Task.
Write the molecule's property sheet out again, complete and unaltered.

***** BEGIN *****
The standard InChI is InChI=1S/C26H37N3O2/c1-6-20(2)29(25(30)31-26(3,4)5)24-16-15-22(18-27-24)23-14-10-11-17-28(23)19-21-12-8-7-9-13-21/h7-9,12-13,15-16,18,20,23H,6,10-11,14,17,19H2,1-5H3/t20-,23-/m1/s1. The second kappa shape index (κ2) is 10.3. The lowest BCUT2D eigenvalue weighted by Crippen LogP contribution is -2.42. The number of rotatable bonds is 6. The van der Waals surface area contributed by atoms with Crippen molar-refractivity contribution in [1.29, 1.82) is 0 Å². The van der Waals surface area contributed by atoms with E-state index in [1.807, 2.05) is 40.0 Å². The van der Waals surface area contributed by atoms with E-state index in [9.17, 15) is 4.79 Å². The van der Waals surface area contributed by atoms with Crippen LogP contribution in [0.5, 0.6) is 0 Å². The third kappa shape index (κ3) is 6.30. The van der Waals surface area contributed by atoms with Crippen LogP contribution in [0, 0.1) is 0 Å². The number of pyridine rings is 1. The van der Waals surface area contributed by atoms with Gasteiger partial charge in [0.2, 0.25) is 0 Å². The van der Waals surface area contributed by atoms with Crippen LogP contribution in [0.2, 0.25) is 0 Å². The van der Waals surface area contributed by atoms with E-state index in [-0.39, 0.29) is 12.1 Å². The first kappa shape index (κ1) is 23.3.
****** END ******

The standard InChI is InChI=1S/C26H37N3O2/c1-6-20(2)29(25(30)31-26(3,4)5)24-16-15-22(18-27-24)23-14-10-11-17-28(23)19-21-12-8-7-9-13-21/h7-9,12-13,15-16,18,20,23H,6,10-11,14,17,19H2,1-5H3/t20-,23-/m1/s1. The second kappa shape index (κ2) is 10.3. The lowest BCUT2D eigenvalue weighted by Crippen LogP contribution is -2.42. The number of rotatable bonds is 6. The van der Waals surface area contributed by atoms with Crippen molar-refractivity contribution in [1.29, 1.82) is 0 Å². The van der Waals surface area contributed by atoms with E-state index in [1.807, 2.05) is 40.0 Å². The van der Waals surface area contributed by atoms with E-state index in [9.17, 15) is 4.79 Å². The van der Waals surface area contributed by atoms with Crippen LogP contribution in [0.5, 0.6) is 0 Å². The third kappa shape index (κ3) is 6.30. The van der Waals surface area contributed by atoms with Crippen LogP contribution in [0, 0.1) is 0 Å². The number of pyridine rings is 1. The van der Waals surface area contributed by atoms with Gasteiger partial charge in [0.2, 0.25) is 0 Å². The van der Waals surface area contributed by atoms with Crippen LogP contribution in [0.2, 0.25) is 0 Å². The van der Waals surface area contributed by atoms with E-state index in [-0.39, 0.29) is 12.1 Å². The first kappa shape index (κ1) is 23.3.